After all snags are rectified, as reported in the snag list, a second ‘De-snag Inspection’ is conducted to assess the status of rectification of snags. This ensures that all previously identified problems have been effectively addressed.
Transfer of Utilities and Services
The builder is also responsible for transferring all utility connections and services to the RWA or the society. This includes electricity, water, gas, waste management, and any other utilities that the project uses. This transfer is usually done through local utility providers and should be validated by the RWA.
Detailed List of Amenities and Common Areas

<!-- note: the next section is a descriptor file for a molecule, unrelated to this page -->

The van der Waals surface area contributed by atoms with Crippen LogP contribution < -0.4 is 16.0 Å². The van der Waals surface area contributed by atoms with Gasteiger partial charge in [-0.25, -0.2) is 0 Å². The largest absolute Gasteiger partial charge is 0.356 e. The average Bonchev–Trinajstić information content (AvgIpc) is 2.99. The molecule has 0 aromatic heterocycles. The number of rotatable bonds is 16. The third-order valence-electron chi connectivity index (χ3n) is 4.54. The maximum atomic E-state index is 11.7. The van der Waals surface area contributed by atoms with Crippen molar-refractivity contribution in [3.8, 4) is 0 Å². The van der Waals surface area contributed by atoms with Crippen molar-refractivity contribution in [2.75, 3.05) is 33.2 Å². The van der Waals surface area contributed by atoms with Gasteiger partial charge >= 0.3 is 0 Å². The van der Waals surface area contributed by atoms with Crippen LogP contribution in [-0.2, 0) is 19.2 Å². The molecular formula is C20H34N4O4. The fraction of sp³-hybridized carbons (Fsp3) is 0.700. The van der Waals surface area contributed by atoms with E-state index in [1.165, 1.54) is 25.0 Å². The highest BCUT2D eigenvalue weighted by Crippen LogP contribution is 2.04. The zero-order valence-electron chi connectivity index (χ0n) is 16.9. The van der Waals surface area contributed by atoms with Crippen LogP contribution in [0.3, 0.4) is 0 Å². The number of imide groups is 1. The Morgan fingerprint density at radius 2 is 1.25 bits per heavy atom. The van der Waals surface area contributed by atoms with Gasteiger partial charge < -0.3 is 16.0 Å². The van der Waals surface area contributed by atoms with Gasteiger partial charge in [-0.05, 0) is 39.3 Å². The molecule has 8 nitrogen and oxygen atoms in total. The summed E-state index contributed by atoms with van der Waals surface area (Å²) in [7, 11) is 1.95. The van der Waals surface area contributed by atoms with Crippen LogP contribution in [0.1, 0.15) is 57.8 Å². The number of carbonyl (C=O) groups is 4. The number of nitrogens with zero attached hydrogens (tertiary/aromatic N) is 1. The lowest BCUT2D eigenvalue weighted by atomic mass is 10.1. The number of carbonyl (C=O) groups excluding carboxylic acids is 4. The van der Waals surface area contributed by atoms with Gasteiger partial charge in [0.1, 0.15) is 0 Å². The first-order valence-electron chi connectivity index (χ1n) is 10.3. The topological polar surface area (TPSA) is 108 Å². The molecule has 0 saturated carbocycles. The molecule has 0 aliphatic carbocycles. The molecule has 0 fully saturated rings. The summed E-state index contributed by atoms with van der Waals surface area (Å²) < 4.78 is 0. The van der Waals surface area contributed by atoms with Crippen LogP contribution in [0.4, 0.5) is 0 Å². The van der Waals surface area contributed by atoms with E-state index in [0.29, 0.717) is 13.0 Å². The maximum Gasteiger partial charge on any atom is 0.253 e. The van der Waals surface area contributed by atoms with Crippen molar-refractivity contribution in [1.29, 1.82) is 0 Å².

The builder is expected to provide a comprehensive list of the amenities and common areas within the project. This list serves as a reference for the RWA to understand their maintenance responsibilities. It might include gardens, parks, clubhouses, sports facilities, parking areas, etc. The list should be checked against the actual amenities in the project to ensure nothing is left out.
Training for Maintenance of Equipment
In most modern housing societies, several complex systems and equipment require regular maintenance and operation. The builder should provide training and instructions to the RWA members and the Facility management team headed by an Estate manager on how to operate and maintain these equipment. This training can be crucial for the smooth functioning of the all amenities of the society and preventing future breakdowns.
Complying with RERA Guidelines*